I’ve got to admit that the John Sandford “Prey” crime novels, featuring the complex detective Lucas Davenport, are a guilty pleasure of mine, both in text and particularly audiobook formats. I can usually get through an unabridged audiobook during one of my frequent return car trips between Ottawa, where I live, and Toronto, where I now mediate about 80% of my cases.
The concept of “prey” (in the sense of “take advantage of; exploit or injure; cause constant trouble or distress to”) comes to mind as I read and re-read two recent thought-provoking posts on this blog: Jeff Krivis’ June 16th post, “Settlement Drift” and Michael Landrum’s post, exactly a month later, “Top Ten Miscellaneous Obser [...]
Many years ago I was an avid downhill skier. Nothing took my mind off the pressures of practice like a sun-filled cobalt blue morning sky and a virgin white blanket of new fallen snow to carve my way through. Moguls – those mini-mountains of snow that form on some runs – never failed to induce fear in me. Perched at the top of a triple-diamond mogul run my mind swung between terror and anticipation and I learned over time that the only way to avoid a spill was to let go of the fear and with it the stiffness and the tension in my body. I learned not to focus on each individual mogul but rather to accept the contours of the run as a whole and simply believe all would be well. Mostly it was.[...]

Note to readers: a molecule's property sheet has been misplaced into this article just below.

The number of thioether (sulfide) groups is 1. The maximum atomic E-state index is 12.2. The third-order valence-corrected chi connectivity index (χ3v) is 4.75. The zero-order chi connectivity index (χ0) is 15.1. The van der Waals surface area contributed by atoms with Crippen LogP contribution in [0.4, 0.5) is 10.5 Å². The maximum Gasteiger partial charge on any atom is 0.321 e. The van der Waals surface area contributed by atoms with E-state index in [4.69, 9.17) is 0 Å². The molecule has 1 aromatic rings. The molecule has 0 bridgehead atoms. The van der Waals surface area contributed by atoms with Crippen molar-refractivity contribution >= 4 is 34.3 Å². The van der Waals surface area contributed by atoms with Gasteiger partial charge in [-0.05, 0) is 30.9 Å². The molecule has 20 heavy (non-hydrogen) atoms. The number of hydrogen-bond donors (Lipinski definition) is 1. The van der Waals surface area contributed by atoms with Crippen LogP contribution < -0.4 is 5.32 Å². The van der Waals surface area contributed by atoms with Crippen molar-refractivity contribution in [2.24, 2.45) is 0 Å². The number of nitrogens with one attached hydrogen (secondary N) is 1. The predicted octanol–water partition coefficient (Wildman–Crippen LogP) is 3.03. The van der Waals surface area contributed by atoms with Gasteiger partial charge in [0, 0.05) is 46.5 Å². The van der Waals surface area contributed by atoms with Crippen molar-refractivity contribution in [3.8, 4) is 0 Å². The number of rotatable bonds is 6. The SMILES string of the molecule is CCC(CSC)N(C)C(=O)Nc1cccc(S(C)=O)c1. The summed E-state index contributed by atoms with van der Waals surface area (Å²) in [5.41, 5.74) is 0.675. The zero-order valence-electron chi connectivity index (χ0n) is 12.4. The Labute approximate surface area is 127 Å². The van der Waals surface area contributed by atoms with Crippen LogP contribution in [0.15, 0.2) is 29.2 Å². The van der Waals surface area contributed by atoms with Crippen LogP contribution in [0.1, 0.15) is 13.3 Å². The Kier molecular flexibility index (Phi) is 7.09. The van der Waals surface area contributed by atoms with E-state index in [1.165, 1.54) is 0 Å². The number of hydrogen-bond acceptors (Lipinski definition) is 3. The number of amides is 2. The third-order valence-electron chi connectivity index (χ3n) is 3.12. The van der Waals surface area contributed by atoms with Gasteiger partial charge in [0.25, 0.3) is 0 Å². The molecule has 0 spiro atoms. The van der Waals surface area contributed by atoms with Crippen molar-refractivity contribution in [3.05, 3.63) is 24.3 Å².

Earlier this month the Supreme Court of Canada issued its unanimous decision in Union Carbide Canada Inc. v. Bombardier Inc., 2014 SCC 35. The reasons of Mr. Justice Wagner deal with an unfortunate situation in which Bombardier, which had been suing Union Carbide for more than a decade seeking CAN$30 million related to allegedly defective gas tanks on Sea-Doo personal watercraft, thought it had achieved a settlement following a mediation only to discover that Union Carbide had a much different idea regarding what, in fact, had been settled.
The issue was whether the provisions of a standard mediation agreement providing, “Nothing which transpires in the Mediation will be alleged, referred [...]
Story telling and humor are among the essential tools in any mediator’s kit. Of course, when it comes to humor, mediators learn early in their career that the self-deprecating variety is usually the safest choice. This turns out to be quite good for me since in my life there is no shortage of material to draw on.
In an insurance mediation this week I told a story of a somewhat embarrassing incident in which I had been involved recently. I thought readers of this blog might find the story both interesting and instructive.
I’m a neophyte photographer. I enjoy spending a sunny morning with my digital SLR snapping pictures of the various birds and flowers that grace my backyard. Here’s a recent [...]
The recent Ontario Superior Court decision of Healy J. in Southlake Regional Health Centre v. Beswick Group Properties touches on a number of issues arising from settlement at mediation.
Briefly, this was a landlord and tenant dispute relating to a Medical Arts Building and other development lands. The full factual background can be read by linking to the decision above. Basically the landlord and tenant sued each other in 2011 alleging various breaches of a development agreement and lease. Those disputes went to mediation with Larry Banack, a well known and highly respected Ontario mediator, in September 2013 and a settlement was reached. The mediator drafted the Settlement Agreement which [...]